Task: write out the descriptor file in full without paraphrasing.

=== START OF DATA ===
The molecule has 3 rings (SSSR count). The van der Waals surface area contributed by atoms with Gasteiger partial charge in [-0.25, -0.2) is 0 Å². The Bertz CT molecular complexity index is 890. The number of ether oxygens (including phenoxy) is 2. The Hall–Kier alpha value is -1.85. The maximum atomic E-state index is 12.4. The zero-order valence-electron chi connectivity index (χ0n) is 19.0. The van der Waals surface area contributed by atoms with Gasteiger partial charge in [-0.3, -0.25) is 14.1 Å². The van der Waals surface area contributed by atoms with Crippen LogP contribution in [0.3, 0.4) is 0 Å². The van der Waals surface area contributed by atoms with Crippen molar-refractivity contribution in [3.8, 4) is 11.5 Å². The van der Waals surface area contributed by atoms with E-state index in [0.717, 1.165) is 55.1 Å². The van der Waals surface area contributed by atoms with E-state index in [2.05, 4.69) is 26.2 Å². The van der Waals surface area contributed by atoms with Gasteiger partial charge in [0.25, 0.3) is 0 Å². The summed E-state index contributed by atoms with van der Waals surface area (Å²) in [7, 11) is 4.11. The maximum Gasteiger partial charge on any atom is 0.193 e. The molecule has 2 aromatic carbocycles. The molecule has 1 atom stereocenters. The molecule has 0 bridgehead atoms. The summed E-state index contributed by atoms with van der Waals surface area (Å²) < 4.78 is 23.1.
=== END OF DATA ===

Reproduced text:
The molecule has 3 rings (SSSR count). The van der Waals surface area contributed by atoms with Gasteiger partial charge in [-0.25, -0.2) is 0 Å². The Bertz CT molecular complexity index is 890. The number of ether oxygens (including phenoxy) is 2. The Hall–Kier alpha value is -1.85. The maximum atomic E-state index is 12.4. The zero-order valence-electron chi connectivity index (χ0n) is 19.0. The van der Waals surface area contributed by atoms with Gasteiger partial charge in [-0.3, -0.25) is 14.1 Å². The van der Waals surface area contributed by atoms with Crippen LogP contribution in [0.3, 0.4) is 0 Å². The van der Waals surface area contributed by atoms with Crippen molar-refractivity contribution in [3.8, 4) is 11.5 Å². The van der Waals surface area contributed by atoms with E-state index in [0.717, 1.165) is 55.1 Å². The van der Waals surface area contributed by atoms with E-state index in [2.05, 4.69) is 26.2 Å². The van der Waals surface area contributed by atoms with Gasteiger partial charge in [0.25, 0.3) is 0 Å². The summed E-state index contributed by atoms with van der Waals surface area (Å²) in [7, 11) is 4.11. The maximum Gasteiger partial charge on any atom is 0.193 e. The molecule has 2 aromatic carbocycles. The molecule has 1 atom stereocenters. The molecule has 0 bridgehead atoms. The summed E-state index contributed by atoms with van der Waals surface area (Å²) < 4.78 is 23.1.